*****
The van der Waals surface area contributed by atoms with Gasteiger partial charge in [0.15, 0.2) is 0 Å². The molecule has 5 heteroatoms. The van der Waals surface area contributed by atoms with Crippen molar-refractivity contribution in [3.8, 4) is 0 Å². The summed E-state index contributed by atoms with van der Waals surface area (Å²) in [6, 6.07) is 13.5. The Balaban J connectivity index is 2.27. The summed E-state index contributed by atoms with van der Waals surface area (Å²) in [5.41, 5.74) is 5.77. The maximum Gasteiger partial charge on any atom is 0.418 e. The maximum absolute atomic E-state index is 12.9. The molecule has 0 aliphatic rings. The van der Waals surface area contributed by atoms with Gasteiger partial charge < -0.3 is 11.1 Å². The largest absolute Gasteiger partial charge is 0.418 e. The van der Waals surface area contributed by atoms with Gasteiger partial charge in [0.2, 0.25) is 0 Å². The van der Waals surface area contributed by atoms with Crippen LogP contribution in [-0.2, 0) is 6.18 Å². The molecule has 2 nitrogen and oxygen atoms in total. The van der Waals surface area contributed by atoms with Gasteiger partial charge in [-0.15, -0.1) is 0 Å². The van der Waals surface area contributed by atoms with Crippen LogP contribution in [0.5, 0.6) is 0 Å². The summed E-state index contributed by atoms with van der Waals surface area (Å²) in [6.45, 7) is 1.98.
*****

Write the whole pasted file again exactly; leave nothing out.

The van der Waals surface area contributed by atoms with Gasteiger partial charge in [0.15, 0.2) is 0 Å². The molecule has 5 heteroatoms. The van der Waals surface area contributed by atoms with Crippen molar-refractivity contribution in [3.8, 4) is 0 Å². The summed E-state index contributed by atoms with van der Waals surface area (Å²) in [6, 6.07) is 13.5. The Balaban J connectivity index is 2.27. The summed E-state index contributed by atoms with van der Waals surface area (Å²) in [5.41, 5.74) is 5.77. The maximum Gasteiger partial charge on any atom is 0.418 e. The maximum absolute atomic E-state index is 12.9. The molecule has 0 aliphatic rings. The van der Waals surface area contributed by atoms with Gasteiger partial charge < -0.3 is 11.1 Å². The largest absolute Gasteiger partial charge is 0.418 e. The van der Waals surface area contributed by atoms with Gasteiger partial charge in [0.2, 0.25) is 0 Å². The van der Waals surface area contributed by atoms with Crippen LogP contribution in [-0.2, 0) is 6.18 Å². The molecule has 2 nitrogen and oxygen atoms in total. The van der Waals surface area contributed by atoms with Gasteiger partial charge in [-0.15, -0.1) is 0 Å². The van der Waals surface area contributed by atoms with Crippen LogP contribution in [0.5, 0.6) is 0 Å². The summed E-state index contributed by atoms with van der Waals surface area (Å²) in [6.45, 7) is 1.98.